All that said there is a welcoming lessening of hagiography with regard to anarchists and anarchism in most of the new material that is appearing. I rather think that the hagiographic assessments that were produced in the past may well have been an understandable reaction to the vilification anarchists have received from all sides and the creation or re-discovery of heroes and heroines was a necessary stage in how we responded to our own history. We have gone beyond that now and presented fuller and more complex picture of ideas, movements and people. We have also been able to look at earlier anarchists with far more realism. It doesn’t hurt us to know that Adolph Fischer and George Engels had not spoken to Albert Parsons and August Spies for a year before their arrests and were angry at what they saw as the latter’s move to reformism within the struggles of the Chicago Labour Movement. To see them all as the “Haymarket Martrys” may be a wonderfully shorthand and iconic symbolism. To realize the political differences and tensions between them pays respect to who they were (not who we made them to be).
Perhaps the most fascinating result of this recent research is the discovery of how complex anarchism was when interpreted and experienced by many earlier comrades. One example may help here. Billy MacQueen was an extraordinarily brave and committed class struggle anarchist. Sympathetic to the ideas of Johann Most, with whom he was in regular correspondence, MacQueen would go on pay a grim price for his anarchist beliefs, which we might roughly summarize as the primacy of working class struggle, the importance of industrial action in bringing about anarchy and a fierce anti-religiousness. The paper he helped edit called The Free Commune, though, had space for the Christian anarchism of John C. Kenworthy and cheerfully advertised the individualist paper “The Eagle and the Serpent.” (sent to it by Max Nettlau) in its third edition in 1899 – all this while mocking the sentimental and hypocritical responses of “reformers” to the assassination of the Empress Elisabeth of Austria by Italian anarchist Luigi Luccheni in September 1898. These sorts of apparent contradictions are not isolated examples. We can see them in Chris Ealham’s portrayal of young CNT-FAI members reading Kropotkin and Stirner while being profoundly influenced by both, or the refusal of unquestionably brave militants of the IWW to refuse to allow Emma Goldman to speak on birth control in their hall. Quite what this all means will provide fertile ground for further work. We might hazard a guess that a present tendency we can see for absolute ideological purity in anarchism was not, in the past, as common as we may have thought and when it was present it was not a particularly pretty sight. Remember that anarchists have killed each other because of it.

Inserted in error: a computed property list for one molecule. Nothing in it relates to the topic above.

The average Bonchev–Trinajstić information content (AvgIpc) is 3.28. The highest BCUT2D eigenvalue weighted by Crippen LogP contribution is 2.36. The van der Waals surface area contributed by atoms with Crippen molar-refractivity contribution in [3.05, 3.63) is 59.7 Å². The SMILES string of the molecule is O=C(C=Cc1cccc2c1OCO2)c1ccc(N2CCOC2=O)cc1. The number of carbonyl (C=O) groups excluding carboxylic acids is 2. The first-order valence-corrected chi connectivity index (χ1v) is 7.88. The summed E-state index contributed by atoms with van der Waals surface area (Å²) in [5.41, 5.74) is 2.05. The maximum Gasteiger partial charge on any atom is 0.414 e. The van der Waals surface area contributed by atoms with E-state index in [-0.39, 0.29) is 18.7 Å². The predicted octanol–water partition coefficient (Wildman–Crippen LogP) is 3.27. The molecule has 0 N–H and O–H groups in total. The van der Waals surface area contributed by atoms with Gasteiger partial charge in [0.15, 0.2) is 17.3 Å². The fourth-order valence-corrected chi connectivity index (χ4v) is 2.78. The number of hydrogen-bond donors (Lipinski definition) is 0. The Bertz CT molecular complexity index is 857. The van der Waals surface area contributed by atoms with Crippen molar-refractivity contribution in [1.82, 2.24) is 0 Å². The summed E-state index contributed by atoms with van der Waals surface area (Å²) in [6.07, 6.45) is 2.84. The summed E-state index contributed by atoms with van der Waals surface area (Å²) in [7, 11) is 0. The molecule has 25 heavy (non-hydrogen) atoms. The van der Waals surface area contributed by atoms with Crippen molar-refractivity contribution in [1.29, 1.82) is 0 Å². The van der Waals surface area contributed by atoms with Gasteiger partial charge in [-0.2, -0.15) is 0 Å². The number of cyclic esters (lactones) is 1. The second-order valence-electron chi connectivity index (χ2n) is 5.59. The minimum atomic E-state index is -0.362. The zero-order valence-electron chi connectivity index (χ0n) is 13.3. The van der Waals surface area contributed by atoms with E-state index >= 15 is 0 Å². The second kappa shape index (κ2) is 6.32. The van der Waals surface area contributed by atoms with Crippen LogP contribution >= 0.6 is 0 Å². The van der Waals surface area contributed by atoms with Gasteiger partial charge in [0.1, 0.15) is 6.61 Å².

Of course all this complexity being discovered does change the historical narrative of anarchism with regard to individuals, organizations and tendencies. It challenges the adjudication of importance based on our own pre-occupations and allows for all kinds of re-assessment. We might cite the works of Chris Ealham and Agustin Guillamon,1 for instance, that has allowed us to see the central importance of the CNT-FAI Defense Committees on July 19 1936 and, between them, have almost obliterated the rather romantic idea of how wonderfully spontaneous Spanish anarchist practice was. These Committees were both actively involved in the communities where they lived and also busy planning for the revolution they were looking to bring about. When it came they could both challenge the army and put into place structures that kept working class communities supplied with food and materials. Both writers have also reflected on, and explored the nature of, the tensions within the CNT. Using the hastily scrawled minutes of locals and other sources they portray the fierce and confused opposition to some of the positions of the CNT Higher Committees while still being shackled by a loyalty to an organization that meant so much to them both in the past and in their present. Such emotional commitment meant that many cenetistas could have their feet in more than one of the many, many tendencies that swirled around in the organization – some of which we are still grappling to understand.
Whatever we extrapolate from all of this though, we are learning, I hope, to respect the ideas of our historical comrades and are making sure we do not see them as simple, one dimensional or lacking our intelligence and political sophistication. Even if they were not what once we thought they were, or really wanted them to be, we can try and see their world through their eyes and not through our own.
Originally appeared in KSL: Bulletin of the Kate Sharpley Library No. 84 (October 2015)
- 1Anarchism and the City: Revolution and Counter-revolution in Barcelona, 1898–1937 by Chris Ealham. AK Press, 2010; Ready for Revolution : The CNT Defense Committees in Barcelona, 1933-1938 by Agustín Guillamón. AK Press and Kate Sharpley Library: 2014.